Puchon International Fantastic Film Festival part 2: There is Light, Manborg, and Library Wars.

Posted: August 5, 2013 in Movies
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There is Light is about Saori (Maya Koizumi), who just started at a call girl service for the disabled in Japan. Her employer talks about how in Japan disabled people are swept under the rug, how you don’t see them in public. It’s mostly a slice of life movie but there’s a light narrative involving one of her wheelchair bound clients. He is not capable of having sex, but his mother is in denial about this and willingly hires Saori thinking it will help. The two develop a friendship  despite the objection of her employer. Other elements include a dangerous person from her past, and another client who offers insight. This client notes that he’d grown up with the full love and support of his family, hence no one should feel sorry for him. He feels this contrasts with Saori, who is a beautiful young woman and sells her body for a living.

Director Toda Yukihiro and actress were present for Q&A after. Toda makes documentaries for TV and this is his first feature film. He wanted to make a documentary for real call service girls that served the disabled, but his network would not allow it. Hence he made this film. I asked him about why it was a little on the short side (it was about an hour) and he said it was because of budget reasons. I also asked him about the repeated use of shots of following Saori from behind while walking down a street. He said this was an opportunity for the audience to fill in what they thought her back story was, as it wasn’t revealed much.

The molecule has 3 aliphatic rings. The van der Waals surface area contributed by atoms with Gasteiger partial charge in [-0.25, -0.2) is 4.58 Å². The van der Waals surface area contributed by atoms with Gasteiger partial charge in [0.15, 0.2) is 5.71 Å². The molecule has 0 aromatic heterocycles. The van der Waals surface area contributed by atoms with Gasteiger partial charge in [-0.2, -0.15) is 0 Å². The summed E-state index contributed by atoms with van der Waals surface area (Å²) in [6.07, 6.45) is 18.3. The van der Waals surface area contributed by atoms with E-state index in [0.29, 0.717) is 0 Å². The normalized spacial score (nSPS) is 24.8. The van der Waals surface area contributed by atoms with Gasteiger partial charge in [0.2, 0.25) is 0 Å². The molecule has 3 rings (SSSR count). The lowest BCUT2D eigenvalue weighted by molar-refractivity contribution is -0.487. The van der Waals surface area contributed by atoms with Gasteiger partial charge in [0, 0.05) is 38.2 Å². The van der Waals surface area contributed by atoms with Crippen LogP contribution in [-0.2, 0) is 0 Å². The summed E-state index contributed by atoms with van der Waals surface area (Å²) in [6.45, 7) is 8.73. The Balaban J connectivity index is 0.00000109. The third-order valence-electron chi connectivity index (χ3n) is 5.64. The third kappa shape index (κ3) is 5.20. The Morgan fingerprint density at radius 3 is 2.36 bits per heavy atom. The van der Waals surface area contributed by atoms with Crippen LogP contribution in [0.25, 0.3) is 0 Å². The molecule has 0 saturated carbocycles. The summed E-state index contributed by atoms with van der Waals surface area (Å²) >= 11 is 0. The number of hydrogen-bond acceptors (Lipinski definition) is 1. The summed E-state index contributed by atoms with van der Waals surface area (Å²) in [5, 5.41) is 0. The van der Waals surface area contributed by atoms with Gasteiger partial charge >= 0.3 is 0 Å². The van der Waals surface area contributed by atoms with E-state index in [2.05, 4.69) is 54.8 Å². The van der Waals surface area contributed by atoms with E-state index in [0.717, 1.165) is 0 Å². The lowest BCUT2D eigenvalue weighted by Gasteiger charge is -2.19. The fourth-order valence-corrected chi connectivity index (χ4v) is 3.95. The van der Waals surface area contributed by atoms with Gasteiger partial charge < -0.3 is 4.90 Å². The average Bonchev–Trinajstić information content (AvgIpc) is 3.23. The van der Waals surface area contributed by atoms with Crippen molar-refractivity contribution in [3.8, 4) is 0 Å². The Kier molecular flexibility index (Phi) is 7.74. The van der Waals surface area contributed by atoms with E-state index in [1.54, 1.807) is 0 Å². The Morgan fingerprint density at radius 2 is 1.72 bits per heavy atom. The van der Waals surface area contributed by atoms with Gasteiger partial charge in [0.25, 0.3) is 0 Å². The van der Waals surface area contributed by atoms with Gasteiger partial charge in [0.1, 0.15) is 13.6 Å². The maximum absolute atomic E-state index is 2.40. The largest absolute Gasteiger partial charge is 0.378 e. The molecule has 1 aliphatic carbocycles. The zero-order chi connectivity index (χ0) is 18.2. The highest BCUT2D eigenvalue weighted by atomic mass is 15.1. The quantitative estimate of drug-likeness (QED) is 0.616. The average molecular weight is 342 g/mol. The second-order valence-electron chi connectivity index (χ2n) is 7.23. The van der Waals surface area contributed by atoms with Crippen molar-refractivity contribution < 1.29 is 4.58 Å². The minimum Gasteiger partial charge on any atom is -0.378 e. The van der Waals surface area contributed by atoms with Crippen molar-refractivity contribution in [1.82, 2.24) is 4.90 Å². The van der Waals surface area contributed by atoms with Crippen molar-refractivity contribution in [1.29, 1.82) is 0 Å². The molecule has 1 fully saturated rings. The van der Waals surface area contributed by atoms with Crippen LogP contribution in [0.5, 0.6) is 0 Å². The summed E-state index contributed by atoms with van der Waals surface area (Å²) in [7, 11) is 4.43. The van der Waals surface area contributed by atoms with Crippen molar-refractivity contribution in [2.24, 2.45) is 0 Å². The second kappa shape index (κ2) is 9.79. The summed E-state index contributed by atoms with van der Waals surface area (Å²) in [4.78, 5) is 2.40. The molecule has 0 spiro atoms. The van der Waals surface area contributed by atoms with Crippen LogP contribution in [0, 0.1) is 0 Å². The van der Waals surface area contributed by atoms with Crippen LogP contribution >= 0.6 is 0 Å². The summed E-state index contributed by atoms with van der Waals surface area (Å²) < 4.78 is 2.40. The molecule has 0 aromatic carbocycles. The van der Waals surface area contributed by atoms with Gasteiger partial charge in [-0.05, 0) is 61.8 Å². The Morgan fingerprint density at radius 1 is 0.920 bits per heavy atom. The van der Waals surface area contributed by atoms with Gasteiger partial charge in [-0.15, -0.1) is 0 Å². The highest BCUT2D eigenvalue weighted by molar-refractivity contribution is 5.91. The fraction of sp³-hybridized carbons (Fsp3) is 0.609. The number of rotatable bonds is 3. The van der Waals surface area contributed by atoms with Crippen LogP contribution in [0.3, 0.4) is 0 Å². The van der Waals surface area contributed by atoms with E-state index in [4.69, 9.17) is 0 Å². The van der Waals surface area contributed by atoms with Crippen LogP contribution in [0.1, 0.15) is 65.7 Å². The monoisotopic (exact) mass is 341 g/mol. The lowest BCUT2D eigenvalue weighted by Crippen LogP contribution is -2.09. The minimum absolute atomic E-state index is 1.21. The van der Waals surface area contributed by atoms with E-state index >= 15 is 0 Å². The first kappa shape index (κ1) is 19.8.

There is Light

The two stayed for pictures and autographs afterwards.

Toda Yukihiro Maya Koizumi  

Manborg is a 2011 Canadian feature that purposely uses outdated special effects that make it look like a film from the 90s. It resembles something between the last era of stop motion animation and the first days of computer graphic imagery.

The tale is of the Hell Wars where Count Draculon leads demonic forces against the armies of Earth. One man who came face to face with Draculon and thought to be dead is reborn as MANBORG! The narrative spends little time with investigating his past/who created him. He immediately gets captured and, along with other prisoners, is put in a Mortal Kombat/Gladiator like setting. (Two of the fellow prisoners look like they stepped right out of Mortal Kombat) Soon the prisoners escape and we get to see more of this world and more of the characters back stories.

The supporting cast is more interesting than Manborg, who has some funny moments but sometimes comes across as a dumb-ass. Still Manborg is a treat of retro-effects awesomeness.

After the credits there was a preview for Bio-Cop, about an undead cop. It didn’t look as interesting.

Two years ago I saw The Whisperer in the Darkness at PIFAN, which was another movie that purposely used outdated special effects. I wanted to coin a phrase for this type of movie, but I couldn’t think of one. Now I have.

Retro-effects film: A film that purposely uses outdated special effects for the aesthetic purpose of resembling movies from a past era of film.

Library Wars is a Japanese film with a completely ridiculous premise that makes up for it with decent characters. In this world during the late 20th century Japan started banning various types of media, starting with pornography. (This is covered with some very authentic looking news footage.) The government starts a Betterment Squad, tasked with banning books etc. They start to target libraries, who want to fight back. Hence the government also starts a Library Defense army.

So the government basically sponsors a civil war, by knowingly and willingly raising two armies to fight and kill each other across Japan. They even have their own bureaucratic rules about fighting. They are only allowed to fight during certain hours, the Library forces can’t shoot first, etc. Other bizarre-ness lies elsewhere in the plot.

Still if you can get over the  ridiculous premise there is fun to be had. The main character Kasahara, is a new recruit to the Library army. She feels very passionately about the cause, partly due to an experience as a student. There’s a few love stories and dramatic moments that make you care about the people involved, even if the world they live in is completely unbelievable.

Those were the three movies I saw the Monday of the Festival. I went back Friday and caught two more. I’ll review those later.


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